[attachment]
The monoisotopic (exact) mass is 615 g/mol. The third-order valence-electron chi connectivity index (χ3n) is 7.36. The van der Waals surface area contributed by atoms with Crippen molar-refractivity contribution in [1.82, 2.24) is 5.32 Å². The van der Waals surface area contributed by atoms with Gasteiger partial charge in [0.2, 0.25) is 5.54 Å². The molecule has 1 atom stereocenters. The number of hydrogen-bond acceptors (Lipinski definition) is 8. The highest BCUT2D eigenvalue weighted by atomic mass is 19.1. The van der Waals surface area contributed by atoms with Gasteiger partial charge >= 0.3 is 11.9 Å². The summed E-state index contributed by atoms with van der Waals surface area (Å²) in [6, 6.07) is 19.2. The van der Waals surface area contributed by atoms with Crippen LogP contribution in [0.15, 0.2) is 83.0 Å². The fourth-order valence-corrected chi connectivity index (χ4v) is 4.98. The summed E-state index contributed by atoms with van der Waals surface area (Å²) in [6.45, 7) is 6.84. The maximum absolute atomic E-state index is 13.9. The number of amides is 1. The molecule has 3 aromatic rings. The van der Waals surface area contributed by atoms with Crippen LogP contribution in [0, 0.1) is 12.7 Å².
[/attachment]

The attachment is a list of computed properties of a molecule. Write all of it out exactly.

The monoisotopic (exact) mass is 615 g/mol. The third-order valence-electron chi connectivity index (χ3n) is 7.36. The van der Waals surface area contributed by atoms with Crippen molar-refractivity contribution in [1.82, 2.24) is 5.32 Å². The van der Waals surface area contributed by atoms with Gasteiger partial charge in [0.2, 0.25) is 5.54 Å². The molecule has 1 atom stereocenters. The number of hydrogen-bond acceptors (Lipinski definition) is 8. The highest BCUT2D eigenvalue weighted by atomic mass is 19.1. The van der Waals surface area contributed by atoms with Gasteiger partial charge >= 0.3 is 11.9 Å². The summed E-state index contributed by atoms with van der Waals surface area (Å²) in [6, 6.07) is 19.2. The van der Waals surface area contributed by atoms with Crippen LogP contribution in [0.15, 0.2) is 83.0 Å². The fourth-order valence-corrected chi connectivity index (χ4v) is 4.98. The summed E-state index contributed by atoms with van der Waals surface area (Å²) in [6.45, 7) is 6.84. The maximum absolute atomic E-state index is 13.9. The number of amides is 1. The molecule has 3 aromatic rings. The van der Waals surface area contributed by atoms with Crippen LogP contribution in [0, 0.1) is 12.7 Å².